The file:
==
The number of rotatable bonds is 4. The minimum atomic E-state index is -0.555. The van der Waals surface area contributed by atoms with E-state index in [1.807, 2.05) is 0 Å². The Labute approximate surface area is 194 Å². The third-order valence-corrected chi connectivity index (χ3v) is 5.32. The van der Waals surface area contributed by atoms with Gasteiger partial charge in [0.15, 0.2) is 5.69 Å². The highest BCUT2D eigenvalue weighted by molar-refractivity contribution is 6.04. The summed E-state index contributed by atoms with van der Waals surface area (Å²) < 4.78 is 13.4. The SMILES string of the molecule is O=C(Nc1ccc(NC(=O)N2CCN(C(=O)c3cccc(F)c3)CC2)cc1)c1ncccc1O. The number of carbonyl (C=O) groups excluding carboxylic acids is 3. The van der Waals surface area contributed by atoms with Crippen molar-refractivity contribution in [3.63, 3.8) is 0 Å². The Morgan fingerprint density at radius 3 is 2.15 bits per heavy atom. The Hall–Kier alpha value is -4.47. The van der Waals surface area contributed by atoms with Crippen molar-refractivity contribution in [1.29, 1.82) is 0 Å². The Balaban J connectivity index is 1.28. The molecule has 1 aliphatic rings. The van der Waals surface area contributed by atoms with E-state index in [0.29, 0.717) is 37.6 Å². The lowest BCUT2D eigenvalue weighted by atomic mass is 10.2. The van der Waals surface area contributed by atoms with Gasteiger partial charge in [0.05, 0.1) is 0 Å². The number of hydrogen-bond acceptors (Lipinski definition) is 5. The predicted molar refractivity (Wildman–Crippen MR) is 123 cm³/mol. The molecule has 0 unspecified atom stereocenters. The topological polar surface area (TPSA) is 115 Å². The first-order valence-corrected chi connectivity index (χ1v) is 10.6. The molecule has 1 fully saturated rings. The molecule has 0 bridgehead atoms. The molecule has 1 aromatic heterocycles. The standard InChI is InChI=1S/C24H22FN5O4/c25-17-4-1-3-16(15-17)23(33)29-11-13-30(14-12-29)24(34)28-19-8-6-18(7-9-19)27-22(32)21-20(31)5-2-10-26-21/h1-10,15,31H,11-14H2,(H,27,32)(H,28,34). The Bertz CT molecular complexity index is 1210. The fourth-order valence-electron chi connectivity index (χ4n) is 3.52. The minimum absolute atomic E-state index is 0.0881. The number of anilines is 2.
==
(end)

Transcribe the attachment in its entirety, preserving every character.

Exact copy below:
The number of rotatable bonds is 4. The minimum atomic E-state index is -0.555. The van der Waals surface area contributed by atoms with E-state index in [1.807, 2.05) is 0 Å². The Labute approximate surface area is 194 Å². The third-order valence-corrected chi connectivity index (χ3v) is 5.32. The van der Waals surface area contributed by atoms with Gasteiger partial charge in [0.15, 0.2) is 5.69 Å². The highest BCUT2D eigenvalue weighted by molar-refractivity contribution is 6.04. The summed E-state index contributed by atoms with van der Waals surface area (Å²) < 4.78 is 13.4. The SMILES string of the molecule is O=C(Nc1ccc(NC(=O)N2CCN(C(=O)c3cccc(F)c3)CC2)cc1)c1ncccc1O. The number of carbonyl (C=O) groups excluding carboxylic acids is 3. The van der Waals surface area contributed by atoms with Crippen molar-refractivity contribution in [3.63, 3.8) is 0 Å². The Morgan fingerprint density at radius 3 is 2.15 bits per heavy atom. The Hall–Kier alpha value is -4.47. The van der Waals surface area contributed by atoms with Crippen molar-refractivity contribution in [1.29, 1.82) is 0 Å². The Balaban J connectivity index is 1.28. The molecule has 1 aliphatic rings. The van der Waals surface area contributed by atoms with E-state index in [0.29, 0.717) is 37.6 Å². The lowest BCUT2D eigenvalue weighted by atomic mass is 10.2. The van der Waals surface area contributed by atoms with Gasteiger partial charge in [0.05, 0.1) is 0 Å². The number of hydrogen-bond acceptors (Lipinski definition) is 5. The predicted molar refractivity (Wildman–Crippen MR) is 123 cm³/mol. The molecule has 0 unspecified atom stereocenters. The topological polar surface area (TPSA) is 115 Å². The first-order valence-corrected chi connectivity index (χ1v) is 10.6. The molecule has 1 fully saturated rings. The molecule has 0 bridgehead atoms. The molecule has 1 aromatic heterocycles. The standard InChI is InChI=1S/C24H22FN5O4/c25-17-4-1-3-16(15-17)23(33)29-11-13-30(14-12-29)24(34)28-19-8-6-18(7-9-19)27-22(32)21-20(31)5-2-10-26-21/h1-10,15,31H,11-14H2,(H,27,32)(H,28,34). The Bertz CT molecular complexity index is 1210. The fourth-order valence-electron chi connectivity index (χ4n) is 3.52. The minimum absolute atomic E-state index is 0.0881. The number of anilines is 2.